The purpose of this blog is to summarize articles on teaching English/language arts, from kindergarten through college, published in English education journals from the past.
Topic: “Be Specific”
Title: “Specificity in Context: Some Difficulties for the Inexperienced Writer.” College Composition and Communication 37 (1986), 195-203. Reviewed in College Composition and Communication (October 1987), 331.
Summary: “Calls into question the generalized advice to students to ‘be specific,’ noting that the amount of specific detail needed at any point is relative to purpose and audience….”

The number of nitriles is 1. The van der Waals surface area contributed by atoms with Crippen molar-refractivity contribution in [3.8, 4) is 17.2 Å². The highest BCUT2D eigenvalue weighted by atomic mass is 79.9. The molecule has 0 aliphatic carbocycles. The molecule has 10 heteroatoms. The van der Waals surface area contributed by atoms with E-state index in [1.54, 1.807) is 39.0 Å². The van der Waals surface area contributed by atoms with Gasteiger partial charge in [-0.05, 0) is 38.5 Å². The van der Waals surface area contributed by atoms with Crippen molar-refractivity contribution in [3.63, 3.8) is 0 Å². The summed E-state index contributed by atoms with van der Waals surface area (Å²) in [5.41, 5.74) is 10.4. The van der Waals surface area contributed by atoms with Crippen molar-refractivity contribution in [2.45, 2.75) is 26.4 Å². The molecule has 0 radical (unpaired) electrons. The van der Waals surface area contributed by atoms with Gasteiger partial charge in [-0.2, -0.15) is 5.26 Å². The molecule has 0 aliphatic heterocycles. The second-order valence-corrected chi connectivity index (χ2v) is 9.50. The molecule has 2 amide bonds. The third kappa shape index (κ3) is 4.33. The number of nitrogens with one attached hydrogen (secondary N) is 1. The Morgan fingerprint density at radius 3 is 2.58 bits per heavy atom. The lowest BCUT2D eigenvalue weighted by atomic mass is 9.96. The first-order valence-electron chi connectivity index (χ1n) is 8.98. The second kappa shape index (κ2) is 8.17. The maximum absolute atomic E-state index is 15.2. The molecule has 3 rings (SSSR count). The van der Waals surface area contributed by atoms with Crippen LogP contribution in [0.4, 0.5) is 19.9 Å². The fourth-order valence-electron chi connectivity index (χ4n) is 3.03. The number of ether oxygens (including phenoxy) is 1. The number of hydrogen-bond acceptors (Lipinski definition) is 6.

Comment: So many of our comments on compositions mean nothing to the students: “Awkward” or “Awk.”; “confusing”; “Please clarify”; “Be specific.” Ask the students to explain your comments. What will they do because of the comments? The ineffectiveness of teacher comments on writing is one reason that I use the ten-minute essays in which I actually do on the students’ papers what I expect the students to do. It’s called modeling, showing them how to revise, how to edit, how to clarify, how to smooth expression, how to correct grammatical problems. I’m forced to show students what I tell them to do and in that way students learn how to do what I did, and, as a result, will understand my comments in the future. RayS.